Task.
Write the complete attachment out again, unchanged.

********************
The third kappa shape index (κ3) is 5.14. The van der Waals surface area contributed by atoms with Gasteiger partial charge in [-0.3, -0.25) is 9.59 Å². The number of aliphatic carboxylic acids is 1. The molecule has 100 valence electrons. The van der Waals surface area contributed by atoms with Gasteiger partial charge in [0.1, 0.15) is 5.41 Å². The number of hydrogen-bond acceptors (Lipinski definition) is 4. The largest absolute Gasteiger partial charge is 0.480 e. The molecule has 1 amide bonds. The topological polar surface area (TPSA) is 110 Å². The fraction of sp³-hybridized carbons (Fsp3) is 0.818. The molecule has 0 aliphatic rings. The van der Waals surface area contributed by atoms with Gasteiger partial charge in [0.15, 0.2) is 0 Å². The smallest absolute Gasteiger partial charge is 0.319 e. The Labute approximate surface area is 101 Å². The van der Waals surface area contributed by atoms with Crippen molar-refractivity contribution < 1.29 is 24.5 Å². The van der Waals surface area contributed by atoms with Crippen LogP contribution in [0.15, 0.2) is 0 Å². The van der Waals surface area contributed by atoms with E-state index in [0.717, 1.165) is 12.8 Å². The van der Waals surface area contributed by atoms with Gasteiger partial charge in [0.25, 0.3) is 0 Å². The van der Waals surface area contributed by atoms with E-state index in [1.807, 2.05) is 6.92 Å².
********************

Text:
The third kappa shape index (κ3) is 5.14. The van der Waals surface area contributed by atoms with Gasteiger partial charge in [-0.3, -0.25) is 9.59 Å². The number of aliphatic carboxylic acids is 1. The molecule has 100 valence electrons. The van der Waals surface area contributed by atoms with Gasteiger partial charge in [0.1, 0.15) is 5.41 Å². The number of hydrogen-bond acceptors (Lipinski definition) is 4. The largest absolute Gasteiger partial charge is 0.480 e. The molecule has 1 amide bonds. The topological polar surface area (TPSA) is 110 Å². The fraction of sp³-hybridized carbons (Fsp3) is 0.818. The molecule has 0 aliphatic rings. The van der Waals surface area contributed by atoms with Gasteiger partial charge in [0.15, 0.2) is 0 Å². The smallest absolute Gasteiger partial charge is 0.319 e. The Labute approximate surface area is 101 Å². The van der Waals surface area contributed by atoms with Crippen molar-refractivity contribution < 1.29 is 24.5 Å². The van der Waals surface area contributed by atoms with Crippen LogP contribution in [0.15, 0.2) is 0 Å². The van der Waals surface area contributed by atoms with E-state index in [0.717, 1.165) is 12.8 Å². The van der Waals surface area contributed by atoms with Gasteiger partial charge in [0.25, 0.3) is 0 Å². The van der Waals surface area contributed by atoms with E-state index in [1.807, 2.05) is 6.92 Å².